In October 1949, the People’s Republic of China (PRC) was established and led by Mao Zedong. China’s new communist leaders turned their backs on China’s traditional output (based on individual and small scale household production) economy and set out to create a massive socialist industrial government inspired by the Soviet Union. This idea introduced a model, which prioritize industrialization known as the “Big Push Model”. China started prioritizing investments into the heavy industry, which would reshape the Chinese economy and create a Command economy. Mao’s economic policies seemed be working in the earlier years of its development, but Mao soon became obsessed with Industrialization (and putting less priority on agriculture) and competing with the western world that his own personal power and self justifications became an obstacle for China’s development. Mao’s poor economic decisions for China became clear during the “Great Leap Forward” which caused and led the great Chinese famine. In this essay I will explore how Moa Zedong agricultural policies caused the great famine; firstly by analyzing the early years of the Big push development strategy and the new command economy (first five year plan), the Great Leap Forward (second five year plan) and its dramatic effects on China and lastly explaining how China could have potentially avoided this crisis.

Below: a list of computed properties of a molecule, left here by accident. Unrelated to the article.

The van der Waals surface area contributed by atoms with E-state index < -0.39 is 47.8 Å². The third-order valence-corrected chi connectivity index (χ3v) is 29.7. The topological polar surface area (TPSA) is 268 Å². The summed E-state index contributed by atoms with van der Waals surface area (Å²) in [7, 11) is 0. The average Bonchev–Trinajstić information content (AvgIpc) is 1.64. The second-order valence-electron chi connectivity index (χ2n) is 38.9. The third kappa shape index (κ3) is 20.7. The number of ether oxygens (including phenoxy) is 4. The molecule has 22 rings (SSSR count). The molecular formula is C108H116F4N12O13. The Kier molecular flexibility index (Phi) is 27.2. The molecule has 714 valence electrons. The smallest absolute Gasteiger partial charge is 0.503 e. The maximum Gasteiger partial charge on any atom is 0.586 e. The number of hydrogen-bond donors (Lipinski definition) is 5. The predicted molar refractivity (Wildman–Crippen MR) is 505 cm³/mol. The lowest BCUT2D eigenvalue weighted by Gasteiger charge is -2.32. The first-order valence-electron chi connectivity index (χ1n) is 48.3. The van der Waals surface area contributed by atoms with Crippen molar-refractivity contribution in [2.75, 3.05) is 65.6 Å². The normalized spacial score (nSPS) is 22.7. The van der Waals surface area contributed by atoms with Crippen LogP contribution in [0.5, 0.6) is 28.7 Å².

A new economic system was introduced to China in 1949, Government institutions now governed specific resources and allocated decisions, this type of economy is known as a Command Economy. A command economy is an effective way to subordinate individual economic decision-making and create an overall national economic development strategy. The command economy was introduced in the Big Push because the market forces became to be severely curtailed and government planners were